Google may frequently revise its mobile platforms and sites, but when it comes to core web properties like Google Search and YouTube, major redesigns seem off limits. Apparently, that’s not the case.
As of December 1st, YouTube has received a substantial facelift. Almost every element of the site’s front page besides the logo has been changed. Channel subscriptions were already a major part of site, but the new design goes all-in with them.
If you’re logged in to your Google account your subscribed channels will dominate the page. Users who are not logged in will still see a re-designed page, but content is pulled from popular channels instead.
Social media is also an important part of the new design. When logged in, users will be able to click on Google+ and Facebook channels in the new sidebar to only see YouTube content that has been shared by friends. If you want to find content on your own, however, you can still access it by browsing YouTube’s video categories. Alternatively, you can find recommended channels by clicking the “Add Channels” button on the upper left hand side of the homepage.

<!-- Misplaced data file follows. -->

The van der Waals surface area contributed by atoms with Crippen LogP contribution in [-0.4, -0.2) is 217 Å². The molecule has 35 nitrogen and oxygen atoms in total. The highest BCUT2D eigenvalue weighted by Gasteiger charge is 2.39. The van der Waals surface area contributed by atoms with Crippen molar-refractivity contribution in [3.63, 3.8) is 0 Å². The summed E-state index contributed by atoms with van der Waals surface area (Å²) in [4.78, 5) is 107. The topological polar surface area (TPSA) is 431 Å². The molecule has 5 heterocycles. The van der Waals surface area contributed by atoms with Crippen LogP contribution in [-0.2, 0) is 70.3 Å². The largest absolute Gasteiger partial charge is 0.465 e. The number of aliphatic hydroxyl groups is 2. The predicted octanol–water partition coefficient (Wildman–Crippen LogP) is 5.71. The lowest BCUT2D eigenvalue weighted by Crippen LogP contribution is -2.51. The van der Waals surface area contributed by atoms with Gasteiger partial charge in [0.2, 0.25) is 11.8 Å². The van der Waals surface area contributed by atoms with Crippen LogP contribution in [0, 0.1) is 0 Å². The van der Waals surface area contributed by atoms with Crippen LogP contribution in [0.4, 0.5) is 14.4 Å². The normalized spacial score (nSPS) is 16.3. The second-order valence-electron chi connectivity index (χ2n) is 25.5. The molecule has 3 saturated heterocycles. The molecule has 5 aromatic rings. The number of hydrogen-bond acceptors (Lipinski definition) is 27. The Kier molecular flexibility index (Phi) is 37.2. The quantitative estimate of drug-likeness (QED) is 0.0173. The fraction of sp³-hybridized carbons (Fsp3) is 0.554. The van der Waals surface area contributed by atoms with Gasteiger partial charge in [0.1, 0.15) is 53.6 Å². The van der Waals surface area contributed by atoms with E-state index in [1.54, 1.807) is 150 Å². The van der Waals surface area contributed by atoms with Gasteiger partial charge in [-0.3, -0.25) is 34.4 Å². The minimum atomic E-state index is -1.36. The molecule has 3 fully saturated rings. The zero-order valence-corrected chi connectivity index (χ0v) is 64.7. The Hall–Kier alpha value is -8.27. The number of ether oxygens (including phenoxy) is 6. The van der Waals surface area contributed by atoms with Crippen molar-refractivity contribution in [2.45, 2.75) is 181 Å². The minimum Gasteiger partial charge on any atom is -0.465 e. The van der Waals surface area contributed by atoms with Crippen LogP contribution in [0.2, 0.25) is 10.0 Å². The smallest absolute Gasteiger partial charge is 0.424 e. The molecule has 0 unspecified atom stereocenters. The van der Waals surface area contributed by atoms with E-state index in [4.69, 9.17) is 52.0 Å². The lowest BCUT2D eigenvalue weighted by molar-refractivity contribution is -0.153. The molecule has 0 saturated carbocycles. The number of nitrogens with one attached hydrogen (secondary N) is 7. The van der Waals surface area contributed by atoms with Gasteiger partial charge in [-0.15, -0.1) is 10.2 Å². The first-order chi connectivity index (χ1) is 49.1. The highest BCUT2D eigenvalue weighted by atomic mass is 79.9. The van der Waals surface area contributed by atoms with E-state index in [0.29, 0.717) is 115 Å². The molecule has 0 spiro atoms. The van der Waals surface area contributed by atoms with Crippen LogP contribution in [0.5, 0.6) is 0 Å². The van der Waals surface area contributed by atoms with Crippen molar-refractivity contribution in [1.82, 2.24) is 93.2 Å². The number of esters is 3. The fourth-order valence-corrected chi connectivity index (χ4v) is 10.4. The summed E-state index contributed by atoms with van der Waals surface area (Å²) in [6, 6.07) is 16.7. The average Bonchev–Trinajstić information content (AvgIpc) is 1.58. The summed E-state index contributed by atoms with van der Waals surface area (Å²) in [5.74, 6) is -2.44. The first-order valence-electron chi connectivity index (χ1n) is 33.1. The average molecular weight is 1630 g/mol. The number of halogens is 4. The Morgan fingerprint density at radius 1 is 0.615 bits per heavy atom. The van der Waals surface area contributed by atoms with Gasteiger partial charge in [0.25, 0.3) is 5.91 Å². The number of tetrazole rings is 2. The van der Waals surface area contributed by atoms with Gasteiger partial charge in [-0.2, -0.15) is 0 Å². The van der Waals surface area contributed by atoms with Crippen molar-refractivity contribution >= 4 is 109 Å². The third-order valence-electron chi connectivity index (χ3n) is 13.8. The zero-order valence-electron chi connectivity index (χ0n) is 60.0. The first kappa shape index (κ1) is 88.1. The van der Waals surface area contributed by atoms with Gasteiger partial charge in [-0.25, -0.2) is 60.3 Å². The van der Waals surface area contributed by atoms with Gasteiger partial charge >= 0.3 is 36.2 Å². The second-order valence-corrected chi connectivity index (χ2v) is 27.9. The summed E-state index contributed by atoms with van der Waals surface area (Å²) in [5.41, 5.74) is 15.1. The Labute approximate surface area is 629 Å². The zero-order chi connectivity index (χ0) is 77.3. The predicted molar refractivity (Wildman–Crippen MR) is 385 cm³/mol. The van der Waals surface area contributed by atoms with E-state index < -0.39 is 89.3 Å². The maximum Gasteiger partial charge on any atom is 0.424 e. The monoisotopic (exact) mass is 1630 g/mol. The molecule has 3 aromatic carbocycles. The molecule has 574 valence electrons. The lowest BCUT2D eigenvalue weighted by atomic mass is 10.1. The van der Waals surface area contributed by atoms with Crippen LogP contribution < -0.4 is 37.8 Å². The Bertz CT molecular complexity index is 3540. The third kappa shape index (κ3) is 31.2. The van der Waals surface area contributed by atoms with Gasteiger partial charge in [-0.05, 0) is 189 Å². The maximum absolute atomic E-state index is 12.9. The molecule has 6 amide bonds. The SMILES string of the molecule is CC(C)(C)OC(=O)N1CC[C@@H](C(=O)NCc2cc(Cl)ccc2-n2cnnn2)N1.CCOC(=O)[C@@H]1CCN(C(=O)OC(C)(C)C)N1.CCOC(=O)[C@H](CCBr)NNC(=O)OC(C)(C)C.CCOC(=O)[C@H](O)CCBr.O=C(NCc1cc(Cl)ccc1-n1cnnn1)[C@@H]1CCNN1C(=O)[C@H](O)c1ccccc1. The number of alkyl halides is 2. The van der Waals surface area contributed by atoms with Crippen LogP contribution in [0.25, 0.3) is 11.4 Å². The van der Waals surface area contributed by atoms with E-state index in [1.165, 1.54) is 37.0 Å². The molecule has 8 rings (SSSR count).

Once you’ve navigated past the main page, the changes are more subtle. The video interface remains the same and most of the buttons around it haven’t been drastically altered, but they have been tweaked to fit the new look.
Channel owners will notice that there is now an analytics button available under videos listed in the video manager. This will take you to a new analytics feature that provides performance information. YouTube provided some of this information before, but the interface has been revised and functionality expanded to help channel owners see which videos are leading in active subscriptions.
Such a major change to a popular site is sure to cause uproar, both positive and negative. What do you think of the new look? Is it social sharing bliss, or a blight of bad design?